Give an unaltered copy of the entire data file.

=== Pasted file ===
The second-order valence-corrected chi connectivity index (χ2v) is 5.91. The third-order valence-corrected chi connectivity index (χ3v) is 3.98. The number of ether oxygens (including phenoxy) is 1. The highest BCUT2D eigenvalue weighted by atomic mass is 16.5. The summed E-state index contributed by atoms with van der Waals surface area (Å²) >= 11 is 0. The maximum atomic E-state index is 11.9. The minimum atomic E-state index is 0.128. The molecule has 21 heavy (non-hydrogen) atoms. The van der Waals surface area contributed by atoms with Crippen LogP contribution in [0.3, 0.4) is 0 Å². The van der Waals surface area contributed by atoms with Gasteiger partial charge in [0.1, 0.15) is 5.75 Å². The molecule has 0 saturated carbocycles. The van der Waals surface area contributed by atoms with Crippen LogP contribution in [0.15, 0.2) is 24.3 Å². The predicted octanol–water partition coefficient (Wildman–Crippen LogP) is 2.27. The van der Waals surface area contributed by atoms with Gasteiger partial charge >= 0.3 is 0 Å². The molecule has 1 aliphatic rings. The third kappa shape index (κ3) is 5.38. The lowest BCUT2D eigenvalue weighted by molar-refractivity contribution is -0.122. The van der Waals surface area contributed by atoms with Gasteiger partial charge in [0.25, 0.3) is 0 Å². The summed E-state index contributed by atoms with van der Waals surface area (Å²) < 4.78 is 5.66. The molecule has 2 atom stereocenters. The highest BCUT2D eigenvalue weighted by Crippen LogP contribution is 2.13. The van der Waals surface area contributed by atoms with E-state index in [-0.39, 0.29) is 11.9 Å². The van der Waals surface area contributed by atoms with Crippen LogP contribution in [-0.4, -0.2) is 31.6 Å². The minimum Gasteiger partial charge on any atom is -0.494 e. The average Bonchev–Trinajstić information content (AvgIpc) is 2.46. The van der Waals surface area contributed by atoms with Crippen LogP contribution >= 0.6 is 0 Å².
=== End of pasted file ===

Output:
The second-order valence-corrected chi connectivity index (χ2v) is 5.91. The third-order valence-corrected chi connectivity index (χ3v) is 3.98. The number of ether oxygens (including phenoxy) is 1. The highest BCUT2D eigenvalue weighted by atomic mass is 16.5. The summed E-state index contributed by atoms with van der Waals surface area (Å²) >= 11 is 0. The maximum atomic E-state index is 11.9. The minimum atomic E-state index is 0.128. The molecule has 21 heavy (non-hydrogen) atoms. The van der Waals surface area contributed by atoms with Crippen LogP contribution in [0.3, 0.4) is 0 Å². The van der Waals surface area contributed by atoms with Gasteiger partial charge in [0.1, 0.15) is 5.75 Å². The molecule has 0 saturated carbocycles. The van der Waals surface area contributed by atoms with Crippen LogP contribution in [0.15, 0.2) is 24.3 Å². The predicted octanol–water partition coefficient (Wildman–Crippen LogP) is 2.27. The van der Waals surface area contributed by atoms with Gasteiger partial charge >= 0.3 is 0 Å². The molecule has 1 aliphatic rings. The third kappa shape index (κ3) is 5.38. The lowest BCUT2D eigenvalue weighted by molar-refractivity contribution is -0.122. The van der Waals surface area contributed by atoms with Gasteiger partial charge in [0.25, 0.3) is 0 Å². The summed E-state index contributed by atoms with van der Waals surface area (Å²) < 4.78 is 5.66. The molecule has 2 atom stereocenters. The highest BCUT2D eigenvalue weighted by Crippen LogP contribution is 2.13. The van der Waals surface area contributed by atoms with E-state index in [-0.39, 0.29) is 11.9 Å². The van der Waals surface area contributed by atoms with Crippen LogP contribution in [-0.4, -0.2) is 31.6 Å². The minimum Gasteiger partial charge on any atom is -0.494 e. The average Bonchev–Trinajstić information content (AvgIpc) is 2.46. The van der Waals surface area contributed by atoms with Crippen LogP contribution >= 0.6 is 0 Å².